Gitta Sereny: women are not afraid to look evil in the eye
PUBLISHED June 19, 2012
For many years, a woman friend and I - near neighbours - were plagued by her ex-partner, who stalked us at evenings and weekends. We were taken aback by the different advice from friends who were concerned that we felt threatened. "Hire someone to break his legs" was, honestly, the most common male response. "What's going on in his head and how can he be reasoned into stopping?" was what women wanted to know. Neither of us is a peacenik, but we knew rotten advice when we heard it, and so we followed the female route.
Gitta Sereny, who died last Thursday, wanted to know why people committed evil acts in the hope that such understanding would help societies to tackle the conditions that produced such people. Unflinchingly and doggedly, she determined to get inside the minds of Franz Stangl, commandant of Treblinka, Hitler's friend Albert Speer, and, in England, child-killers Robert Thompson and Jon Venables (murderers of James Bulger) and Mary Bell.
To do this as well as she did required her to possess toughness of mind, intellectual rigour and two traditionally female characteristics: intuition and intelligent empathy. She also needed enormous moral courage to face squarely people whom the world saw as the embodiment of evil, to dig deep, to find out what made them who they were, and to put up with the abuse that followed from those critics who regarded understanding as condoning.
She was never one of the "we-are-all-guilty" school, but she understood human fragility and how terrible circumstances can create terrible people. It is insights like this that help us to rise above the instincts of screaming mobs and show compassion to those warped by childhood trauma. It is some sign of progress that today we see the child soldiers of Africa, forced to kill or be killed, as victims not perpetrators.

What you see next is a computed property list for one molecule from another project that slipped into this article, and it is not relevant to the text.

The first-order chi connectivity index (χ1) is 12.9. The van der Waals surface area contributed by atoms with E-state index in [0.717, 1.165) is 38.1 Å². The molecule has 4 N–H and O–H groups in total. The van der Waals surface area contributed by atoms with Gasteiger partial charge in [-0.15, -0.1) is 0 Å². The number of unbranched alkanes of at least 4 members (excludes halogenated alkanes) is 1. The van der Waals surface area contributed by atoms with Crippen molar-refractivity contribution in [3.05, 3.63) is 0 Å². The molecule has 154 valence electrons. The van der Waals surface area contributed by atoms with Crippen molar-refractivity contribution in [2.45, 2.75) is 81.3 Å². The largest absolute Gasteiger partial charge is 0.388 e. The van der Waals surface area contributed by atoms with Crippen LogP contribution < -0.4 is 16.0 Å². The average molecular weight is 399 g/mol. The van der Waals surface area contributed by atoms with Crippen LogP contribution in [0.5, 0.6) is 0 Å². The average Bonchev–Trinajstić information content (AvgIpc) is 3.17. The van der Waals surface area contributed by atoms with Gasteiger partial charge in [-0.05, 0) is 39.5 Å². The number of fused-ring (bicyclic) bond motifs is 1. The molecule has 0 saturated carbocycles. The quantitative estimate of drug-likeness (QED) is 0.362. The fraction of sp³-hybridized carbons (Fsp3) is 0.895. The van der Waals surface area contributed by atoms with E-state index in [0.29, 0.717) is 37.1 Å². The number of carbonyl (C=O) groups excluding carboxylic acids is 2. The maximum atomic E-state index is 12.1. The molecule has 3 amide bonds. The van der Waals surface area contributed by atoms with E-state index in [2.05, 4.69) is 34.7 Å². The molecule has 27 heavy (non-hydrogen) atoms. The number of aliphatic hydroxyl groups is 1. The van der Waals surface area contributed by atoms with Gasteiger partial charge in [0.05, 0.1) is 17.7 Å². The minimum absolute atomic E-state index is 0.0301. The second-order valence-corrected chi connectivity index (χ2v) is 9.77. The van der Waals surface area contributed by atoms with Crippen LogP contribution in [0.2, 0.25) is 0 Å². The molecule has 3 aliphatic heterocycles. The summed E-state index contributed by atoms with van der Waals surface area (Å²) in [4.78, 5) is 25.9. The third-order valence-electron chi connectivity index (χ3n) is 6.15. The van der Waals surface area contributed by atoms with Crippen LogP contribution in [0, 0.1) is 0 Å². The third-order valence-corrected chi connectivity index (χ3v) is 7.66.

Hannah Arendt, in her coverage of the trial of Adolf Eichmann - efficient implementer of the Final Solution - also sought to comprehend what revolted her and gave us the haunting truth of "the banality of evil". It would be comfortable to believe that Eichmann was some kind of Lord Voldemort figure, but she saw him not as a psychopath, but as an amoral bureaucrat who went with the herd and followed orders dutifully. Like Gitta Sereny, she was unfairly assailed for what was seen as a lack of sympathy for victims.
Women intelligence officers such as Milicent Bagot (whom John Le Carré immortalised as Connie Sachs) spent their lives getting inside the heads of the enemy and were until recently underestimated and ignored. But MI5 has had two female director generals since 1992. Female war correspondents have recently proliferated, too. In this generation they have the confidence to do the job the way they want, rather than follow in the footsteps of male predecessors. As Chris Cramer, former president of CNN International, put it: "Female journalists have a different take on war and conflict. Unlike many of their male counterparts, they are unimpressed by the whiz-bang of war, the so-called precision weapons. They know far too well that 'collateral damage' means men, women and frequently children."
As a biographer, I have used what one might call female traits to try to see the world through my subjects' eyes. My proudest moment was when Paul Foot looked aghast when I mentioned I was a conservative. "You can't be," he said. "Your biography of Victor Gollancz was sympathetic. You must be a socialist." I have had the same problem with people who class me as a turncoat because although I was brought up a Roman Catholic in the Irish Republic, I have tried to see and explain the point of view of Northern Protestants and even the Orange Order. I have spent decades opposing Irish - and, more recently, Islamic - terrorism, but trying to understand how idealistic young people are seduced into committing appalling acts. "There but for the grace of God go I" is a better guide to understanding human nature than tunnel-vision moral triumphalism.
When researching my most recent book (Aftermath: the Omagh Bombing and the Families' Pursuit of Justice), I forced myself to read all the inquest reports on the 29 victims (and the two unborn) and then describe in detail exactly what bombs did to the individuals I was writing about. Women have an important part to play in taking the romance out of violence.
We are moving beyond the gender wars, towards an acceptance that men and women are different but complementary. At a time when the spectre of social unrest is frightening Europe, and because of women like Gitta Sereny and Hannah Arendt, we know how easily the veneer of civilisation can be stripped away. Breaking the legs of the EU leadership who travelled mindlessly with the herd to get us into this mess is tempting, but helping them confront and deal with their irrational behaviour is the more female, and better, approach.